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Valentin SILVESTROV (b. 1937)
Requiem for Larissa (1997/9)
National Choir of Ukraine "Dumka"
National Symphony Orchestra of Ukraine/Volodymyr Sirenko
Recorded: Kiev, Ukraine, 2001
ECM New Series 1778 (472 112-2) [52:32] .

Silvestrov’s wife, the musicologist Larissa Bondarenko, died in 1996. The following year he began a Requiem to her memory, feeling that this might be his last work. Indeed, he composed little of importance after completing his large-scale setting. Recently, however, he has turned to serious composition again, and is now busy completing his Seventh Symphony.

Requiem for Larissa is scored for mixed chorus and standard orchestral forces including a piano and a synthesiser. At various moments in the course of the piece, soloists emerge from the chorus. It sets parts of the traditional Latin Requiem mass, also incorporating a poem by the Ukrainian poet Taras Shevchenko. Requiem settings were no rare thing during the Soviet era, although all of them, such as that by Kabalevsky, were written to non-liturgical texts. Requiem settings to the Latin words were much rarer, since the Soviet regime condemned such works. Some Russian composers nevertheless composed Requiem settings to the traditional Latin words, albeit in parts. The earliest of them is Denisov’s Requiem completed in 1980 and partly based on the liturgical text, while including texts from other sources as well. Other settings were later composed by Schnittke and Artyomov.

Silvestrov’s large-scale setting does not strictly set the words of the Latin Requiem mass either. So, the first section sets only parts of Requiem aeternam (sometimes some isolated words from it). Its central section anticipates the cataclysmic vision of the Dies irae. Similarly, the second section opening with massive, ominous fanfares (Tuba mirum) also includes a brief setting of the Kyrie as well as parts of the Sanctus and of the Agnus Dei. The global impact of the first two sections of Requiem for Larissa is that of profound moral and psychological disarray and of a disquieting sense of loss. The third section, however, is an almost straight setting of the Lacrimosa section (sung first by a contralto, then by men’s voices, later by women’s voices and finally by a solo tenor). It ends with a short cadence for harp and piano spelling a three-note motif based on Larissa’s name. In the fourth section (Largo), Silvestrov re-works one of his Silent Songs (on Shevchenko’s poem) for tenor, humming chorus and harp. This nostalgic folk-like setting of searing beauty is deeply moving for all its apparent simplicity. Silvestrov’s piano piece The Messenger is the last work of his that Larissa lived to hear. So the fifth section (Agnus Dei) is an arrangement of that piano piece for chorus, strings and piano, with wind sounds on the synthesiser. This is the most puzzling section of the entire Requiem; for one does not know what to do with its numerous Mozart allusions (Silvestrov, however, does not seem to quote any particular works by Mozart). The only thing one may be sure of is that this is neither parody nor pastiche. One is thus left speculating about its possible meaning. The sixth and seventh sections may be experienced as postludes; one knows that Silvestrov is obsessed by postludes and wrote several works with that title. The sixth section, actually a varied and shortened restatement of the opening of the work, is followed by a long orchestral coda (the seventh and last section) in which the chorus has the brief last word Requiem aeternam. The work ends in the void, with a few breathing sounds on the synthesiser.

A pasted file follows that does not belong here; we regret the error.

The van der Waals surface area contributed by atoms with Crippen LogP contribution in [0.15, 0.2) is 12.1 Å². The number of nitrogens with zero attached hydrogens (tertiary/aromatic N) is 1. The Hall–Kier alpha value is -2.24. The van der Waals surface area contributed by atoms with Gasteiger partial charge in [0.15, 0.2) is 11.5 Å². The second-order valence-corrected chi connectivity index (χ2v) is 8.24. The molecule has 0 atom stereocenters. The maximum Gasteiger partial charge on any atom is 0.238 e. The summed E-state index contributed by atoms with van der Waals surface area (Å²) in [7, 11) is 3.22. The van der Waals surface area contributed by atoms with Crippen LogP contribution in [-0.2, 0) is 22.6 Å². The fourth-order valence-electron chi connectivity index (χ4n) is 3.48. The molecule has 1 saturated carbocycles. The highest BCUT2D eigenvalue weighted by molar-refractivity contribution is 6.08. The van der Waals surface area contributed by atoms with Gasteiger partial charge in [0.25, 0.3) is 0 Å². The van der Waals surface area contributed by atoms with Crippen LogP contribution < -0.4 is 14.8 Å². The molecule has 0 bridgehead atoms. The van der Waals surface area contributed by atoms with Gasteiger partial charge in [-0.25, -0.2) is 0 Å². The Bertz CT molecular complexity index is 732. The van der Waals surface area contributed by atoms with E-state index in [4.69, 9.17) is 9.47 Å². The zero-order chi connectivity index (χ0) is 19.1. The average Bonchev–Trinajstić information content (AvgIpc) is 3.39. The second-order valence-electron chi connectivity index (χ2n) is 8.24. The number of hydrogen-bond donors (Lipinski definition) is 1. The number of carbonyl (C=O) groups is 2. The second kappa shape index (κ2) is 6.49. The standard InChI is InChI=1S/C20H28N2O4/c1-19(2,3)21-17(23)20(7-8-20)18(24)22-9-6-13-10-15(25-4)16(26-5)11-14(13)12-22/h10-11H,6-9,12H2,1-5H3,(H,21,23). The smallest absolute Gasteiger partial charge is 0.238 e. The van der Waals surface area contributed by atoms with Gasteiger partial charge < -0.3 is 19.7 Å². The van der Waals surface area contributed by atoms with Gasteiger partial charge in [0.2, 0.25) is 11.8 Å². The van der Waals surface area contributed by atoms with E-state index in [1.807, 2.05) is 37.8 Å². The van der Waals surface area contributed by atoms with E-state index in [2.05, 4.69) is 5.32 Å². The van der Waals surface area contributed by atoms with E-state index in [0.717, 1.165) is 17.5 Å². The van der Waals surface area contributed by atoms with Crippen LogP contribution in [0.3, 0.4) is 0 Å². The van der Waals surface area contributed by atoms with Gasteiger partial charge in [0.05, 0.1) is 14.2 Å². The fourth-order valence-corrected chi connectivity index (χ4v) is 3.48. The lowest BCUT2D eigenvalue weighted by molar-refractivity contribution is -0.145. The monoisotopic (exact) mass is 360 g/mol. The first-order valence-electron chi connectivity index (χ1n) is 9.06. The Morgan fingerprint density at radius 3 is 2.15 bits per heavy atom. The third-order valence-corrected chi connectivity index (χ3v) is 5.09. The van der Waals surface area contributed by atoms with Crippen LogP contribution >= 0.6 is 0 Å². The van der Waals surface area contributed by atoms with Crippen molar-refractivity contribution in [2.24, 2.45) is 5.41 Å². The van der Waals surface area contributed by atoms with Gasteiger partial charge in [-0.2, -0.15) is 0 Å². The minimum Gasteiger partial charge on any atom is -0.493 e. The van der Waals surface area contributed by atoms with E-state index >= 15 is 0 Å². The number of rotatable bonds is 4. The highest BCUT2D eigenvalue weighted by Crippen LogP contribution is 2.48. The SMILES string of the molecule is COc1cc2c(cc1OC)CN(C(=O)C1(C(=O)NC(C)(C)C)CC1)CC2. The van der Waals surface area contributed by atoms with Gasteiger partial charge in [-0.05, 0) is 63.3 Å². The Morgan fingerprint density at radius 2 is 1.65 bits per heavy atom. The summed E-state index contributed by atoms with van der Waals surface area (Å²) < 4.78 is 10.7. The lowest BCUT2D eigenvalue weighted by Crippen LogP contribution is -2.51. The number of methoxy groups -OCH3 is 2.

Silvestrov’s Requiem for Larissa is his most beautiful and deeply felt piece to date. Rarely have I heard such poignant grief expressed with such sincerity, honesty and, most importantly, restraint, only briefly disrupted by bursts of pain and anger. This is a major work, and all concerned play and sing with dedication and commitment. They are well served by a very fine recorded sound. This superb release deserves the warmest recommendation and is one of the finest discs I have heard recently.

Hubert Culot

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